How To French Country Mouldings Part 2

 

How to French Country MouldingsYou may have noticed my long absence; I’ve had so much to contend with and in the middle of it all I decided to start the second part of our mouldings. I cannot tell you what a mistake that was! It turned out to be a huge job -not the mouldings themselves, which were simple, but I suddenly found myself doing lots of other work around them too.

I’ve seen on Pinterest lots of helpful ‘how tos’ on wainscoting or panels to your walls. I always think they look classic and they’re on my decorating want list for the other entrance.

However with the main entrance I wanted something more classicly French that would still go with my Art Noufaux doors (how to here). So I came up with this way to add faux panels (take a look at the more intricate panels in my first how to here).

Throughout the hallway was textured wallpaper with an underlay of very thin polystyrene. This had been used because the plaster beneath was rough and in some places falling a part. So the reason I’ve been delayed, amongst other things, is I’ve been stripping most of the wallpaper off and plastering the wall as well as starting to work on covering the seams of the remaining wallpaper to paint.

I’ve also added a picture rail. If you want a how to for either of these let me know in the comment box below.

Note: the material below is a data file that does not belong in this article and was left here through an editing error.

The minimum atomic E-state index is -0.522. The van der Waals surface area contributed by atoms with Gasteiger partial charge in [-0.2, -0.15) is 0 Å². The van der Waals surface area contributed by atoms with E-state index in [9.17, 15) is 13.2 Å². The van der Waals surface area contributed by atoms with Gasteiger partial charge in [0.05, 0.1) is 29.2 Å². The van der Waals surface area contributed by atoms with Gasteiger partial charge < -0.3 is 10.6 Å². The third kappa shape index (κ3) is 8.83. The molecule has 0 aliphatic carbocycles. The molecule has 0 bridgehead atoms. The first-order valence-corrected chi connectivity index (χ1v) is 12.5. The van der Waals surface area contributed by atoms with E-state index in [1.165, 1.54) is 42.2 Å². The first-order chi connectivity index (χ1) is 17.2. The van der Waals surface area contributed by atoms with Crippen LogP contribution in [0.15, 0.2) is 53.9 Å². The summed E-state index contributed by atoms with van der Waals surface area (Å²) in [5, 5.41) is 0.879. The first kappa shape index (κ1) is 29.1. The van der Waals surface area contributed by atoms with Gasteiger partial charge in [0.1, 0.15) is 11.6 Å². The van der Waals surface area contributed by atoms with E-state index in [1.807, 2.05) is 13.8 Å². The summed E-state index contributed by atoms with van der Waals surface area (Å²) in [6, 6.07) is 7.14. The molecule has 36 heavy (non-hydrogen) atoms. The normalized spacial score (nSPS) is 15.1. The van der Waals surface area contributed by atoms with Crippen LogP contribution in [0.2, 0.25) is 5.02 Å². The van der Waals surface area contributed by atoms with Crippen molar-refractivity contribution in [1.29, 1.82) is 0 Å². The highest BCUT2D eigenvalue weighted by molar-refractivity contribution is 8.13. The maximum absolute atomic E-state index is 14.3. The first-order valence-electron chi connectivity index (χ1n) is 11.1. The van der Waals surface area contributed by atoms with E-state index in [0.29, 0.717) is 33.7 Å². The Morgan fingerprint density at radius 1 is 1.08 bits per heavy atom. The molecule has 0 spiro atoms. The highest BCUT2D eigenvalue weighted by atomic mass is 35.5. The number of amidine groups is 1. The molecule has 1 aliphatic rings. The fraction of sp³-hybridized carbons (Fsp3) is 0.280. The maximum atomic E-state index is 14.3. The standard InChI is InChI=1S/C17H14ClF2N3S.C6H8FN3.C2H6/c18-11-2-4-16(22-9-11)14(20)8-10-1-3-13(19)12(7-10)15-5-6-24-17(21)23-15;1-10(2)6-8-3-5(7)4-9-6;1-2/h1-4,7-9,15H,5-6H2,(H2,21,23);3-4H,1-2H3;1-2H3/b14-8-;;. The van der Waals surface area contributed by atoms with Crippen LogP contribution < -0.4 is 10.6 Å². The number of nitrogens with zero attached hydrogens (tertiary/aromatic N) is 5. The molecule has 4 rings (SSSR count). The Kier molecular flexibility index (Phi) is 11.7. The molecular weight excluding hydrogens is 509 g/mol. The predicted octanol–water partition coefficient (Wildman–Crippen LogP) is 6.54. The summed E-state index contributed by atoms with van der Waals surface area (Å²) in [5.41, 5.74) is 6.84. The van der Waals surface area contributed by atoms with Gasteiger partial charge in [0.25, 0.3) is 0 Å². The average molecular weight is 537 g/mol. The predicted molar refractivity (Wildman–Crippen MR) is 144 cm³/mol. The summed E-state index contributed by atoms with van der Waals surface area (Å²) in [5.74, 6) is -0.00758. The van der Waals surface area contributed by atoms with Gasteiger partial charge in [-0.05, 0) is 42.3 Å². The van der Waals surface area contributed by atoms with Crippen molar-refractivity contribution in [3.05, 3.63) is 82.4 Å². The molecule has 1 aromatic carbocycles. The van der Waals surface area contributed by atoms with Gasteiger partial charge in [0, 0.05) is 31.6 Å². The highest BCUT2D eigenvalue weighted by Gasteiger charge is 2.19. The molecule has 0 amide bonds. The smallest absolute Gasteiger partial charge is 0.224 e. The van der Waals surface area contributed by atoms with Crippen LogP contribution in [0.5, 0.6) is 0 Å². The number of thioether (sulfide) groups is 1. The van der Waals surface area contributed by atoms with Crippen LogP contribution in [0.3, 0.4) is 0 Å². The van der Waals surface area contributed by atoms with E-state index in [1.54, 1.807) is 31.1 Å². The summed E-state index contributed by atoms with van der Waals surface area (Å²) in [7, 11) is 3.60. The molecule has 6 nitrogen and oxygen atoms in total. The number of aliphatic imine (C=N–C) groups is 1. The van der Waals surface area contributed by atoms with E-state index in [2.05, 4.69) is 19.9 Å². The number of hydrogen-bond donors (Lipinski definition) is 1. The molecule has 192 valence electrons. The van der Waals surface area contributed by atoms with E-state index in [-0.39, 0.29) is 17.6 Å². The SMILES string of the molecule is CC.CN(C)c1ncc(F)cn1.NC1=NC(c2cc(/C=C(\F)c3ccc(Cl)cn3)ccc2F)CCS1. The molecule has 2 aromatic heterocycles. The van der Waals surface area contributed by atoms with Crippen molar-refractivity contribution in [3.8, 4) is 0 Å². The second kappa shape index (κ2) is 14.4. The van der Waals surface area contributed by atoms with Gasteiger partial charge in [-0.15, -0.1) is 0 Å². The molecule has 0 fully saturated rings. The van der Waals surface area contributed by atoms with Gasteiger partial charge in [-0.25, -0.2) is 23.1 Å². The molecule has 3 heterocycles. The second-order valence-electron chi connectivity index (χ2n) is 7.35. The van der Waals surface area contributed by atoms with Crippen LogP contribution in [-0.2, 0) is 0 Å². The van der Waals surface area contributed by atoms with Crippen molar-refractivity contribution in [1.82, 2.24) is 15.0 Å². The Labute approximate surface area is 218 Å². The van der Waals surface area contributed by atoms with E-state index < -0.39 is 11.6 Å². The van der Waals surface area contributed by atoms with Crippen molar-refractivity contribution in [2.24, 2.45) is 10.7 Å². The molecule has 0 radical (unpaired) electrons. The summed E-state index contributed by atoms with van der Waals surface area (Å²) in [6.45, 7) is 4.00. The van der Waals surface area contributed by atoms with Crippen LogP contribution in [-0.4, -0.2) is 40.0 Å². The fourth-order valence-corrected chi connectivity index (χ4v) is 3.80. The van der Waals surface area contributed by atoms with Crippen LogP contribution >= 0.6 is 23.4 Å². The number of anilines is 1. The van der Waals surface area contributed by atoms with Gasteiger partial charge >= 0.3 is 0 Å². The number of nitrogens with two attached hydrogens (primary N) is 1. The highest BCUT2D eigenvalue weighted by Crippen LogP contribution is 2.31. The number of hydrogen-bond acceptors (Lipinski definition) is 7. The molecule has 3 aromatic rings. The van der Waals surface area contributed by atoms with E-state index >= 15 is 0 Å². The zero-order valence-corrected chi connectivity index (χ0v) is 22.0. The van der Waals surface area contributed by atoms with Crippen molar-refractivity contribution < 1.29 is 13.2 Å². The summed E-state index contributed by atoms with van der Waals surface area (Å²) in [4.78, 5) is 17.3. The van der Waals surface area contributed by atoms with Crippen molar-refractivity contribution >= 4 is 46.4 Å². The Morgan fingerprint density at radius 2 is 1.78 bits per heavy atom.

For the panels I used19mm half rounds and more decorative wood appliques. The ones I used are here…

You need to decide if you want rectangles or squares for the panels. I chose rectangles as they elongate the room. I cut all my half rounds into the same length though as the height and length of the mounding still were very different so they actually created the rectangular shape.

Pre-painting?

Unlike the other panels I painted the wall before I applied them to make it easier to decorate post paneling. However I’m not sure if this was the best thing. I’m going for a two tone look in this section and I think I wasted paint in the middle which will be painted over with a taupe colour. Here’s my inspiration for this section by the way….

One benefit of painting first is that you can see blue through the fretwork of the scrolls, as you can see here…